The Wintersmith has well and truly taken a grip in the Shire, with an overnight temperature of minus 19˚C recorded in Pershore during the weekend.

Yesterday, as I trudged across the blanketed  fields down by the river, I half expected to catch sight of the Nac Mac Feegles,  with their  angry blue faces emerging from beneath the big snow, grumbling “Ach crivens!” and  “Oh waily, waily, waily!” .

All of which will mean absolutely nothing to you unless you are au fait with the wonderful Wee Free Men from Terry Pratchett’s stories of Discworld!

As I made my way via the footbridge over the frozen marina and eventually skated along the treacherous footpaths of Upton to pick up a few essential supplies from So Near so Spar, I couldn’t help wondering what my African friends would have made of it all.

I also admit to feeling just a little envious of my VSO Rwanda colleagues, who anytime soon will be setting off for their Christmas break on the spice island of Zanzibar. Even their 36 hour coach journey from Kigali to Dar es Salaam suddenly seems quite appealing!  

Early on Saturday morning I had risen early and watched as England’s bid to wrap up the Ashes, as an early Christmas present for a nation embarking on a winter of discontent, had been derailed down in Perth. It was bizarre watching the players toiling in temperatures of around 30˚C while snow flakes tumbled down outside the window.

It was never likely to happen for England at Perth, given England’s poor track at the WACA, and once a paper like the Guardian (who should have known better) began to indulge in premature gloating, having variously described the leading Aussie fast bowler as shocking, awful, mediocre and a malfunctioning liability, then he was virtually guaranteed to come back with a vengeance!

Mitchell Johnson, in that kind of form, and particularly on that wicket, is capable of dismantling any team in the world. His match winning performance has certainly lifted the Aussies and revitalised the series.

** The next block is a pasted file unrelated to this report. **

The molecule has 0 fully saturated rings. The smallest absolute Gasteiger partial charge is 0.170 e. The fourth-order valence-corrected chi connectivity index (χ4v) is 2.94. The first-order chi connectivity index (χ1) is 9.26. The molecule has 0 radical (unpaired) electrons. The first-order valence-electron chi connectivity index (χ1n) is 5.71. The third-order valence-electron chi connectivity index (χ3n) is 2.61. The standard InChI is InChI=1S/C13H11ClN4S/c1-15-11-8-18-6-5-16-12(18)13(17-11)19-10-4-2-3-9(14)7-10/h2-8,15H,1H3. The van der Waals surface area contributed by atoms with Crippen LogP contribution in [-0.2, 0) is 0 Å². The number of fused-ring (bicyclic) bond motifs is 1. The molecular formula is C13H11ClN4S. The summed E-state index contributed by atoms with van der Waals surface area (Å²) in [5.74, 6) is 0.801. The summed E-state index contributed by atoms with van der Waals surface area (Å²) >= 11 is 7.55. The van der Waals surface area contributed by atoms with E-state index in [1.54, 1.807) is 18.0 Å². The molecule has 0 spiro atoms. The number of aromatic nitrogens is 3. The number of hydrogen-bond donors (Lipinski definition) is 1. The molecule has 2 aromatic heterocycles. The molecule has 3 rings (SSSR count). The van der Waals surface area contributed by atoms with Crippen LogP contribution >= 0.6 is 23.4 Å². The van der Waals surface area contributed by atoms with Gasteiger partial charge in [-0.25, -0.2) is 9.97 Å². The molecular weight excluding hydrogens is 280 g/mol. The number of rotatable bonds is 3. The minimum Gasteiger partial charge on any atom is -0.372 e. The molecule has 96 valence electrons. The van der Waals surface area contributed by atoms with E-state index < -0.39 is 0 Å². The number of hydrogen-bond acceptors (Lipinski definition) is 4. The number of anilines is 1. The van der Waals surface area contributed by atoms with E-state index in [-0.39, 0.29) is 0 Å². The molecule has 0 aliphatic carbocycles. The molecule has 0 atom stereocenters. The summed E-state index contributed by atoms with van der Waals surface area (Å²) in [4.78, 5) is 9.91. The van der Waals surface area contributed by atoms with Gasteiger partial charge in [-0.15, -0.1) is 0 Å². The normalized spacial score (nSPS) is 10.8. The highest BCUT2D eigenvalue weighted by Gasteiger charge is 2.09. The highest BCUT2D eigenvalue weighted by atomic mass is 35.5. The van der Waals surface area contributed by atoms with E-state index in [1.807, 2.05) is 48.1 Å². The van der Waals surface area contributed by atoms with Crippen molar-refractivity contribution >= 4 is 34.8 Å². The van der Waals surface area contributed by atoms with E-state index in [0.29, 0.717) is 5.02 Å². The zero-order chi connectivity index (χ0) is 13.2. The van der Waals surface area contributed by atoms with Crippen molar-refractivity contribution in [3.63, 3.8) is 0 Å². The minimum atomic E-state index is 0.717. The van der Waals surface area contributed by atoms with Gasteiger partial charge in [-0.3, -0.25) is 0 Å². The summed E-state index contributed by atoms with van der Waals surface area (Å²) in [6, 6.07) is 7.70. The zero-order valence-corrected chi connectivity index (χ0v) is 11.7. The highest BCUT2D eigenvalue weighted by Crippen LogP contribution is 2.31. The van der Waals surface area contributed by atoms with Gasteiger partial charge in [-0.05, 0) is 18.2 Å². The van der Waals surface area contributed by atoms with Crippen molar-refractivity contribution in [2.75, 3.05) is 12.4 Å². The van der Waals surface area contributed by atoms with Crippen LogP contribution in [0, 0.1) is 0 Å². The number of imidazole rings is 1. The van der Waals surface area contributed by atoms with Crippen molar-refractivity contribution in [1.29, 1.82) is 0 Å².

Although there is less between the teams than appeared to be the case in the first two Tests I’m still confident England can do enough at Melbourne and Sydney to retain the urn and I look forward to spending the early hours of Boxing Day morning watching, wrapped up in my dressing gown with a hot water bottle, watching the opening throws of the next instalment.   

On Saturday afternoon I had intended to make my first visit to the City Ground since the end of August but cried off due to the icy road conditions and forecasts of further snow.

The match survived the freezing conditions and Forest, playing their first game in three weeks, secured a comfortable 3-0 win over Crystal Palace, with new signing Marcus Tudgay scoring a brilliant debut goal, lobbing the keeper from 30 yards out. Let’s hope there will be more to come and, weather permitting, that the Tricky Trees can get their promotion push back on track over the Christmas and New Year period.

I did manage to catch the Cherry & Whites on Sky TV last night. Despite sub-zero temperatures at Kingsholm the  Amlin Cup game against La Rochelle went ahead, but Gloucester will wish it hadn’t. I’m still not quite sure how they contrived to lose a game (18-24) where they enjoyed 75% possession and territory.

Unfortunately their lack of precision at key moments lost them the game and  puts paid to any hopes of European success this season. 

It was also a game the players were desperate to win as a tribute to club owner and motor sports legend, Tom Walkinshaw, who sadly lost his battle with cancer last week.

All eyes will now be turning towards the eagerly awaited Boxing Day Aviva League clash with high-flying Northampton Saints. An ideal opportunity to bounce back in front of a sell-out crowd.   

Saturday was also Chris’s birthday. Like me she has reached that stage where she is less than enthusiastic about celebrating the annual reminder that she isn’t getting any younger.

 But she was somewhat cheered to find that she has the same birthday as Brad Pitt. I was more impressed that she shares the date with Christina Aguilera!